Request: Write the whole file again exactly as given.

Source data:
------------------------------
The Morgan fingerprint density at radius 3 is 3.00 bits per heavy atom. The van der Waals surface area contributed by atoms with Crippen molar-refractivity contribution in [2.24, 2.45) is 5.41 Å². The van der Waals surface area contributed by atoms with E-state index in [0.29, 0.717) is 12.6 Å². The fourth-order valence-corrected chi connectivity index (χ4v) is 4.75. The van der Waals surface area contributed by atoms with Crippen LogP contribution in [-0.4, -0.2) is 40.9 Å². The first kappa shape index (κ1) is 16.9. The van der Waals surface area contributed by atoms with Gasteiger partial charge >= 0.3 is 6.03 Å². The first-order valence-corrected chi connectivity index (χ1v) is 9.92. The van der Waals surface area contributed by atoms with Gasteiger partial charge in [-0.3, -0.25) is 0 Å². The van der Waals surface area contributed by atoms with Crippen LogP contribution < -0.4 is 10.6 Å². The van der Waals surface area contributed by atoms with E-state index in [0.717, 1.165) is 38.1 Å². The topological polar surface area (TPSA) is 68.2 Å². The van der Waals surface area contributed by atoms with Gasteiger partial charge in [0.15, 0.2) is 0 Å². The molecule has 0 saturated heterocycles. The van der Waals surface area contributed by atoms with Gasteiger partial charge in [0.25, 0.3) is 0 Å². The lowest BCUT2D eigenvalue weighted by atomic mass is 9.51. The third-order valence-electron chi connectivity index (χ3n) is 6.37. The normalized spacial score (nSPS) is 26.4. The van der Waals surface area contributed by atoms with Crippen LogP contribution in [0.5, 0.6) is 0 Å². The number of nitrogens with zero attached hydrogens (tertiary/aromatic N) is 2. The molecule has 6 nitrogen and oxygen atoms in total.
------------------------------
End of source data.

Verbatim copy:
The Morgan fingerprint density at radius 3 is 3.00 bits per heavy atom. The van der Waals surface area contributed by atoms with Crippen molar-refractivity contribution in [2.24, 2.45) is 5.41 Å². The van der Waals surface area contributed by atoms with E-state index in [0.29, 0.717) is 12.6 Å². The fourth-order valence-corrected chi connectivity index (χ4v) is 4.75. The van der Waals surface area contributed by atoms with Crippen LogP contribution in [-0.4, -0.2) is 40.9 Å². The first kappa shape index (κ1) is 16.9. The van der Waals surface area contributed by atoms with Gasteiger partial charge >= 0.3 is 6.03 Å². The first-order valence-corrected chi connectivity index (χ1v) is 9.92. The van der Waals surface area contributed by atoms with Gasteiger partial charge in [-0.3, -0.25) is 0 Å². The van der Waals surface area contributed by atoms with Crippen LogP contribution < -0.4 is 10.6 Å². The van der Waals surface area contributed by atoms with E-state index in [0.717, 1.165) is 38.1 Å². The topological polar surface area (TPSA) is 68.2 Å². The van der Waals surface area contributed by atoms with Gasteiger partial charge in [0.15, 0.2) is 0 Å². The molecule has 0 saturated heterocycles. The van der Waals surface area contributed by atoms with Gasteiger partial charge in [0.25, 0.3) is 0 Å². The lowest BCUT2D eigenvalue weighted by atomic mass is 9.51. The third-order valence-electron chi connectivity index (χ3n) is 6.37. The normalized spacial score (nSPS) is 26.4. The van der Waals surface area contributed by atoms with Crippen LogP contribution in [0.5, 0.6) is 0 Å². The number of nitrogens with zero attached hydrogens (tertiary/aromatic N) is 2. The molecule has 6 nitrogen and oxygen atoms in total.